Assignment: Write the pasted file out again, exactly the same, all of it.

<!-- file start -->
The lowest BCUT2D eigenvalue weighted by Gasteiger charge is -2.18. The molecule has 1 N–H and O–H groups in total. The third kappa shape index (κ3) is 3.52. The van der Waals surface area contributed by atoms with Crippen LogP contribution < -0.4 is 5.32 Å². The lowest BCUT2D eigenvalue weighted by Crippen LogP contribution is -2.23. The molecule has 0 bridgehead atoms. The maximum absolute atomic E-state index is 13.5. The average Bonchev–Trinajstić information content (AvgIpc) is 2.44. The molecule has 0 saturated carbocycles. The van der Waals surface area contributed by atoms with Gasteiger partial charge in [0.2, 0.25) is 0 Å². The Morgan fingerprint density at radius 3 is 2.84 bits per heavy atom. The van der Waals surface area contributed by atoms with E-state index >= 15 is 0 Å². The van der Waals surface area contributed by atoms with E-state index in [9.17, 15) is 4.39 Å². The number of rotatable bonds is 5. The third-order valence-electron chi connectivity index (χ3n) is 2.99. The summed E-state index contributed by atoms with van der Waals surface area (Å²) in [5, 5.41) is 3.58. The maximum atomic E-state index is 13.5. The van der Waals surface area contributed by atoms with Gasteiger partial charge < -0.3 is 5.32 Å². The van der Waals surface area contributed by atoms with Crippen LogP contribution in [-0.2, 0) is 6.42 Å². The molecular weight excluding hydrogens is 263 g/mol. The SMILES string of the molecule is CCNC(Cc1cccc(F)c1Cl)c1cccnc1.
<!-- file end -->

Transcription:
The lowest BCUT2D eigenvalue weighted by Gasteiger charge is -2.18. The molecule has 1 N–H and O–H groups in total. The third kappa shape index (κ3) is 3.52. The van der Waals surface area contributed by atoms with Crippen LogP contribution < -0.4 is 5.32 Å². The lowest BCUT2D eigenvalue weighted by Crippen LogP contribution is -2.23. The molecule has 0 bridgehead atoms. The maximum absolute atomic E-state index is 13.5. The average Bonchev–Trinajstić information content (AvgIpc) is 2.44. The molecule has 0 saturated carbocycles. The van der Waals surface area contributed by atoms with Gasteiger partial charge in [0.2, 0.25) is 0 Å². The Morgan fingerprint density at radius 3 is 2.84 bits per heavy atom. The van der Waals surface area contributed by atoms with E-state index >= 15 is 0 Å². The van der Waals surface area contributed by atoms with E-state index in [9.17, 15) is 4.39 Å². The number of rotatable bonds is 5. The third-order valence-electron chi connectivity index (χ3n) is 2.99. The summed E-state index contributed by atoms with van der Waals surface area (Å²) in [5, 5.41) is 3.58. The maximum atomic E-state index is 13.5. The van der Waals surface area contributed by atoms with Gasteiger partial charge < -0.3 is 5.32 Å². The van der Waals surface area contributed by atoms with Crippen LogP contribution in [-0.2, 0) is 6.42 Å². The molecular weight excluding hydrogens is 263 g/mol. The SMILES string of the molecule is CCNC(Cc1cccc(F)c1Cl)c1cccnc1.